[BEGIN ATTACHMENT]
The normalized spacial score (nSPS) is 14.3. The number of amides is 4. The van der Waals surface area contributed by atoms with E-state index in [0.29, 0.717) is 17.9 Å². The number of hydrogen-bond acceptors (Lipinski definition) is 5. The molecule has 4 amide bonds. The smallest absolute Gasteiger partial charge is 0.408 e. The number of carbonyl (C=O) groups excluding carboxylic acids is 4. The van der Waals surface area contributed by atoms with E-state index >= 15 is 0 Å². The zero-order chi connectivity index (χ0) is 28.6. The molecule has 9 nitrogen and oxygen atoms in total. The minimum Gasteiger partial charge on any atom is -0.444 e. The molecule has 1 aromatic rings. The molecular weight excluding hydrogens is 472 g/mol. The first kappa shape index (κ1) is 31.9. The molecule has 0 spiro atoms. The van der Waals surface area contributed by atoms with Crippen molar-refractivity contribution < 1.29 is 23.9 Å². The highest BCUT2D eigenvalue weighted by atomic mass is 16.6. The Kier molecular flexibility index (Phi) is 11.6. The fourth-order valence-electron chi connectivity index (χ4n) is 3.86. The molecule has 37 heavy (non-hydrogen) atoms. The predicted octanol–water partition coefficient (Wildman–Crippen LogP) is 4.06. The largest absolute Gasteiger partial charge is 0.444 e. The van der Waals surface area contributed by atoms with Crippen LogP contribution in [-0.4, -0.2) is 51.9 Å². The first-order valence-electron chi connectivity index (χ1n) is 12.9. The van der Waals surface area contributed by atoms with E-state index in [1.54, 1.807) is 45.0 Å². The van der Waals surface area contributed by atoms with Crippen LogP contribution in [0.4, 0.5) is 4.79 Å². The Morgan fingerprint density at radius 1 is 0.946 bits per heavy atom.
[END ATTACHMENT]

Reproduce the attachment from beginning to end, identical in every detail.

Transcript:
The normalized spacial score (nSPS) is 14.3. The number of amides is 4. The van der Waals surface area contributed by atoms with E-state index in [0.29, 0.717) is 17.9 Å². The number of hydrogen-bond acceptors (Lipinski definition) is 5. The molecule has 4 amide bonds. The smallest absolute Gasteiger partial charge is 0.408 e. The number of carbonyl (C=O) groups excluding carboxylic acids is 4. The van der Waals surface area contributed by atoms with E-state index >= 15 is 0 Å². The zero-order chi connectivity index (χ0) is 28.6. The molecule has 9 nitrogen and oxygen atoms in total. The minimum Gasteiger partial charge on any atom is -0.444 e. The molecule has 1 aromatic rings. The molecular weight excluding hydrogens is 472 g/mol. The first kappa shape index (κ1) is 31.9. The molecule has 0 spiro atoms. The van der Waals surface area contributed by atoms with Crippen molar-refractivity contribution < 1.29 is 23.9 Å². The highest BCUT2D eigenvalue weighted by atomic mass is 16.6. The Kier molecular flexibility index (Phi) is 11.6. The fourth-order valence-electron chi connectivity index (χ4n) is 3.86. The molecule has 37 heavy (non-hydrogen) atoms. The predicted octanol–water partition coefficient (Wildman–Crippen LogP) is 4.06. The largest absolute Gasteiger partial charge is 0.444 e. The van der Waals surface area contributed by atoms with Crippen LogP contribution in [-0.4, -0.2) is 51.9 Å². The first-order valence-electron chi connectivity index (χ1n) is 12.9. The van der Waals surface area contributed by atoms with E-state index in [1.54, 1.807) is 45.0 Å². The van der Waals surface area contributed by atoms with Crippen LogP contribution in [0.4, 0.5) is 4.79 Å². The Morgan fingerprint density at radius 1 is 0.946 bits per heavy atom.